State Watch

228 people missing after Northern California wildfires: authorities

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Authorities on Sunday said 228 people are unaccounted for in Northern California following a devastating wildfire, raising the number of missing people by more than 100 since Saturday.

The wildfire, dubbed the Camp Fire, began Thursday and had officially killed 29 people by Sunday, with that number expected to rise, Butte County Sheriff Kory Honea said at a press conference.

“[There are] 228 individuals who have been determined to be unaccounted for,” Honea said at the briefing. “As of this briefing, my office has located 107 people after receiving [around] 550 calls from people looking for loved ones.”

{mosads}He said officials are still “in the process of investigating those calls to determine if those individuals are in fact unaccounted for or perhaps haven’t yet checked in with a family member.” 

Honea reminded attendees that the numbers are “dynamic” and subject to change.

Wildfires devastated areas in Southern and Northern California this week, prompting the evacuation of tens of thousands of people.

Officials say the fires are the most destructive in the state’s history and the third-most deadly so far.

Though authorities have not determined the official cause of the enormous fires, California Gov. Jerry Brown (D) during a press conference on Sunday said they are “the new abnormal” in the state due to the destructive nature of climate change.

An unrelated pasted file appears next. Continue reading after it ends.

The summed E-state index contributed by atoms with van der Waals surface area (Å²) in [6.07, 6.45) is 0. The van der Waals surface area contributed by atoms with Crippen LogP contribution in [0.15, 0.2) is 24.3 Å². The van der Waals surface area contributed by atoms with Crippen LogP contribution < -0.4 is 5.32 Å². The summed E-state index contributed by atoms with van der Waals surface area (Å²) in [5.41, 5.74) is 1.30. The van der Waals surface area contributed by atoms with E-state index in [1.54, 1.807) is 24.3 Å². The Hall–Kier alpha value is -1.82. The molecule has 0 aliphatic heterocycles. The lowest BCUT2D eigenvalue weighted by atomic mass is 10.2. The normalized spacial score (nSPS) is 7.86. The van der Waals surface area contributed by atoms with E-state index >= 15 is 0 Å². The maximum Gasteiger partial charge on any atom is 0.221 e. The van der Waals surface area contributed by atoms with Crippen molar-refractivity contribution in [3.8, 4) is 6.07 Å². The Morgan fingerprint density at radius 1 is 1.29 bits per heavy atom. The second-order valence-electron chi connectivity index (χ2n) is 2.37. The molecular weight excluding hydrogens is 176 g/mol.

“This is not the new normal,” Brown said at a press conference. “This is the new abnormal, and this new abnormal will continue, certainly in the next 10, 15, 20 years.”

“Unfortunately, the best science is telling us that dryness, warmth, drought, all those things, they’re going to intensify,” he added. 

Trump on Friday declared a state of emergency in California, but Brown on Sunday asked the president to elevate the declaration to a major disaster declaration in order to leverage more resources.

The wildfires have incinerated huge swaths of property and destroyed thousands of homes. 

Trump multiple times over the weekend blamed the wildfires on “gross mismanagement” of the forests by California state officials, a claim that experts, lawmakers and authorities have vehemently refuted as false.

More federally managed California land endured wildfires than state-managed land in 2017, and the Trump administration has slashed the budget for agencies that deal with forest management. 


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